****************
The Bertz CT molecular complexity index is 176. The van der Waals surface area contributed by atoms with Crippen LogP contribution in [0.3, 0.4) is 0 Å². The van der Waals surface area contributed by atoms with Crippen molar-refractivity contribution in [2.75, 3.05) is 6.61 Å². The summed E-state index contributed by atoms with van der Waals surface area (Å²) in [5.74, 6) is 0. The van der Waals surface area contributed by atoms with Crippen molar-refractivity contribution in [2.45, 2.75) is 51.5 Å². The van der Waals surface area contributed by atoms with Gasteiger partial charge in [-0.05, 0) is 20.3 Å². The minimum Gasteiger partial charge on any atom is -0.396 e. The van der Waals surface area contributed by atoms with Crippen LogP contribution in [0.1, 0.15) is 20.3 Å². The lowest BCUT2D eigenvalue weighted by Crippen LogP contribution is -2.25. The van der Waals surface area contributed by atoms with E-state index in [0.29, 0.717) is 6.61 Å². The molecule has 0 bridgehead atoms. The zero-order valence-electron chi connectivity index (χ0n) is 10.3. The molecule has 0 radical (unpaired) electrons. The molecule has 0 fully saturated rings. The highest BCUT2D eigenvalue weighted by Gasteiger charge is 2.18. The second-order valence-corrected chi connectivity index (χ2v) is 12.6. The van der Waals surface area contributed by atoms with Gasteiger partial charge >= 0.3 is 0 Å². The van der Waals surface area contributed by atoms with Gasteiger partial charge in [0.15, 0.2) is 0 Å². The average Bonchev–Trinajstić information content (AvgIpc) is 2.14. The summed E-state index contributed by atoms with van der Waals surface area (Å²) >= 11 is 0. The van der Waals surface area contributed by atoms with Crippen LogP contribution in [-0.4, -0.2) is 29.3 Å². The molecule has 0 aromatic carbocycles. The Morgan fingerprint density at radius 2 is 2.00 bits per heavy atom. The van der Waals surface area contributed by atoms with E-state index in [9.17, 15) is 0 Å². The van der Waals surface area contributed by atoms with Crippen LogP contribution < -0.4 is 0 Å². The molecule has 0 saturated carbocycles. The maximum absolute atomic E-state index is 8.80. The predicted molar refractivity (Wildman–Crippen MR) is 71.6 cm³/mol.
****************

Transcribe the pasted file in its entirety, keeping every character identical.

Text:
The Bertz CT molecular complexity index is 176. The van der Waals surface area contributed by atoms with Crippen LogP contribution in [0.3, 0.4) is 0 Å². The van der Waals surface area contributed by atoms with Crippen molar-refractivity contribution in [2.75, 3.05) is 6.61 Å². The summed E-state index contributed by atoms with van der Waals surface area (Å²) in [5.74, 6) is 0. The van der Waals surface area contributed by atoms with Crippen molar-refractivity contribution in [2.45, 2.75) is 51.5 Å². The van der Waals surface area contributed by atoms with Gasteiger partial charge in [-0.05, 0) is 20.3 Å². The minimum Gasteiger partial charge on any atom is -0.396 e. The van der Waals surface area contributed by atoms with Crippen LogP contribution in [0.1, 0.15) is 20.3 Å². The lowest BCUT2D eigenvalue weighted by Crippen LogP contribution is -2.25. The van der Waals surface area contributed by atoms with E-state index in [0.29, 0.717) is 6.61 Å². The molecule has 0 bridgehead atoms. The zero-order valence-electron chi connectivity index (χ0n) is 10.3. The molecule has 0 radical (unpaired) electrons. The molecule has 0 fully saturated rings. The highest BCUT2D eigenvalue weighted by Gasteiger charge is 2.18. The second-order valence-corrected chi connectivity index (χ2v) is 12.6. The van der Waals surface area contributed by atoms with Gasteiger partial charge >= 0.3 is 0 Å². The van der Waals surface area contributed by atoms with Gasteiger partial charge in [0.15, 0.2) is 0 Å². The average Bonchev–Trinajstić information content (AvgIpc) is 2.14. The summed E-state index contributed by atoms with van der Waals surface area (Å²) >= 11 is 0. The van der Waals surface area contributed by atoms with Crippen LogP contribution in [-0.4, -0.2) is 29.3 Å². The molecule has 0 aromatic carbocycles. The Morgan fingerprint density at radius 2 is 2.00 bits per heavy atom. The van der Waals surface area contributed by atoms with E-state index in [9.17, 15) is 0 Å². The van der Waals surface area contributed by atoms with Crippen LogP contribution < -0.4 is 0 Å². The molecule has 0 saturated carbocycles. The maximum absolute atomic E-state index is 8.80. The predicted molar refractivity (Wildman–Crippen MR) is 71.6 cm³/mol.